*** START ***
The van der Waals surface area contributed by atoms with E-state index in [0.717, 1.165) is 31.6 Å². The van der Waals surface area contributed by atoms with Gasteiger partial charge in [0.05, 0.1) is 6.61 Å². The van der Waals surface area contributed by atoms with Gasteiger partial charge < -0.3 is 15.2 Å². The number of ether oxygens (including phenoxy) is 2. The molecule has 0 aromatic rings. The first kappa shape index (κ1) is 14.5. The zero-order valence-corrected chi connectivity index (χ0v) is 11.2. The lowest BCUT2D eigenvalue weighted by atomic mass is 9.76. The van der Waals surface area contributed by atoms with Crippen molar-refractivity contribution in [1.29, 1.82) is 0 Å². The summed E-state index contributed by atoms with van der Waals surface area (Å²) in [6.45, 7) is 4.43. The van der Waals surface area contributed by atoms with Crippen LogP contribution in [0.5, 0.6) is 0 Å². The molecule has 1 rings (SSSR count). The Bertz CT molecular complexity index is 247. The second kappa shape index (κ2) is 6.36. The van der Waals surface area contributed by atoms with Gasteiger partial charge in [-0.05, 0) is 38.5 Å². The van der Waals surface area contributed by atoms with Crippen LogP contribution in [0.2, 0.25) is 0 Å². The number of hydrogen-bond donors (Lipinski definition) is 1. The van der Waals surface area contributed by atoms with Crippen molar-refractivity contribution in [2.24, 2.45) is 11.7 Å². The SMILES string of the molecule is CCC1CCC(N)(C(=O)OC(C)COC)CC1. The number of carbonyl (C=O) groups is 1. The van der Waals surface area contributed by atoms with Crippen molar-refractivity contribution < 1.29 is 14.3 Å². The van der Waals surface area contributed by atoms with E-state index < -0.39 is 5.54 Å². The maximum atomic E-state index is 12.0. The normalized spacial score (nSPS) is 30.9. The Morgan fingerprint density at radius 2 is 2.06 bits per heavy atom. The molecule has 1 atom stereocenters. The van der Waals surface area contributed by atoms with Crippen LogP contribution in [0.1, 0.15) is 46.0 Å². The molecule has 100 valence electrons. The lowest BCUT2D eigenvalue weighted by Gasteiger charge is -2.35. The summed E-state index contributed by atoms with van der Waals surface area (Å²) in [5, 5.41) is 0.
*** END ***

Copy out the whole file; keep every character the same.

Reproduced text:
The van der Waals surface area contributed by atoms with E-state index in [0.717, 1.165) is 31.6 Å². The van der Waals surface area contributed by atoms with Gasteiger partial charge in [0.05, 0.1) is 6.61 Å². The van der Waals surface area contributed by atoms with Gasteiger partial charge < -0.3 is 15.2 Å². The number of ether oxygens (including phenoxy) is 2. The molecule has 0 aromatic rings. The first kappa shape index (κ1) is 14.5. The zero-order valence-corrected chi connectivity index (χ0v) is 11.2. The lowest BCUT2D eigenvalue weighted by atomic mass is 9.76. The van der Waals surface area contributed by atoms with Crippen molar-refractivity contribution in [1.29, 1.82) is 0 Å². The summed E-state index contributed by atoms with van der Waals surface area (Å²) in [6.45, 7) is 4.43. The van der Waals surface area contributed by atoms with Crippen LogP contribution in [0.5, 0.6) is 0 Å². The molecule has 1 rings (SSSR count). The Bertz CT molecular complexity index is 247. The second kappa shape index (κ2) is 6.36. The van der Waals surface area contributed by atoms with Gasteiger partial charge in [-0.05, 0) is 38.5 Å². The van der Waals surface area contributed by atoms with Crippen LogP contribution in [0.2, 0.25) is 0 Å². The number of hydrogen-bond donors (Lipinski definition) is 1. The van der Waals surface area contributed by atoms with Crippen molar-refractivity contribution in [2.24, 2.45) is 11.7 Å². The SMILES string of the molecule is CCC1CCC(N)(C(=O)OC(C)COC)CC1. The number of carbonyl (C=O) groups is 1. The van der Waals surface area contributed by atoms with Crippen molar-refractivity contribution < 1.29 is 14.3 Å². The van der Waals surface area contributed by atoms with E-state index < -0.39 is 5.54 Å². The maximum atomic E-state index is 12.0. The normalized spacial score (nSPS) is 30.9. The Morgan fingerprint density at radius 2 is 2.06 bits per heavy atom. The molecule has 1 atom stereocenters. The van der Waals surface area contributed by atoms with Crippen LogP contribution in [0.1, 0.15) is 46.0 Å². The molecule has 100 valence electrons. The lowest BCUT2D eigenvalue weighted by Gasteiger charge is -2.35. The summed E-state index contributed by atoms with van der Waals surface area (Å²) in [5, 5.41) is 0.